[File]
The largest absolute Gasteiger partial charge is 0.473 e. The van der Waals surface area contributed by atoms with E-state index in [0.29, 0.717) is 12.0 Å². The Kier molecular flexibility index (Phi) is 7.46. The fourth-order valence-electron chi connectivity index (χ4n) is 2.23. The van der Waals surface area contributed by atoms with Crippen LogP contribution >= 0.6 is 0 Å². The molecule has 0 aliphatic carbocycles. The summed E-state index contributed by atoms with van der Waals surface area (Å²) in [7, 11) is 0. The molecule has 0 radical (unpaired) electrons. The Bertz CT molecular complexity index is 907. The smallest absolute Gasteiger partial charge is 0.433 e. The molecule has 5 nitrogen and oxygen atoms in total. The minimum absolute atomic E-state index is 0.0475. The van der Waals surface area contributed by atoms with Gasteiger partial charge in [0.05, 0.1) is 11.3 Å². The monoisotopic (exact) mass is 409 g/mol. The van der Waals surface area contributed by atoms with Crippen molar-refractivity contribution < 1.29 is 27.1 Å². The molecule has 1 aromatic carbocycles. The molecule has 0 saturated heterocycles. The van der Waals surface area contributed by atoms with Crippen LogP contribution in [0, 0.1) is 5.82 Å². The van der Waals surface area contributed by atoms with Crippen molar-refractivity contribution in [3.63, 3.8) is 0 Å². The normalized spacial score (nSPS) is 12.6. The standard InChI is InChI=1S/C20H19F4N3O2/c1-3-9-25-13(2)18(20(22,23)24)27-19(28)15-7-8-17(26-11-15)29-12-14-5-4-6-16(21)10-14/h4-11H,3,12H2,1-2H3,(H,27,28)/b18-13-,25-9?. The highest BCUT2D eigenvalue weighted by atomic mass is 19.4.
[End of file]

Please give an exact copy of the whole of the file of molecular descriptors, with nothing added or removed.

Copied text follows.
The largest absolute Gasteiger partial charge is 0.473 e. The van der Waals surface area contributed by atoms with E-state index in [0.29, 0.717) is 12.0 Å². The Kier molecular flexibility index (Phi) is 7.46. The fourth-order valence-electron chi connectivity index (χ4n) is 2.23. The van der Waals surface area contributed by atoms with Crippen LogP contribution >= 0.6 is 0 Å². The molecule has 0 aliphatic carbocycles. The summed E-state index contributed by atoms with van der Waals surface area (Å²) in [7, 11) is 0. The molecule has 0 radical (unpaired) electrons. The Bertz CT molecular complexity index is 907. The smallest absolute Gasteiger partial charge is 0.433 e. The molecule has 5 nitrogen and oxygen atoms in total. The minimum absolute atomic E-state index is 0.0475. The van der Waals surface area contributed by atoms with Gasteiger partial charge in [0.05, 0.1) is 11.3 Å². The monoisotopic (exact) mass is 409 g/mol. The van der Waals surface area contributed by atoms with Crippen molar-refractivity contribution < 1.29 is 27.1 Å². The molecule has 1 aromatic carbocycles. The molecule has 0 saturated heterocycles. The van der Waals surface area contributed by atoms with Crippen LogP contribution in [0, 0.1) is 5.82 Å². The van der Waals surface area contributed by atoms with Crippen molar-refractivity contribution in [3.63, 3.8) is 0 Å². The normalized spacial score (nSPS) is 12.6. The standard InChI is InChI=1S/C20H19F4N3O2/c1-3-9-25-13(2)18(20(22,23)24)27-19(28)15-7-8-17(26-11-15)29-12-14-5-4-6-16(21)10-14/h4-11H,3,12H2,1-2H3,(H,27,28)/b18-13-,25-9?. The highest BCUT2D eigenvalue weighted by atomic mass is 19.4.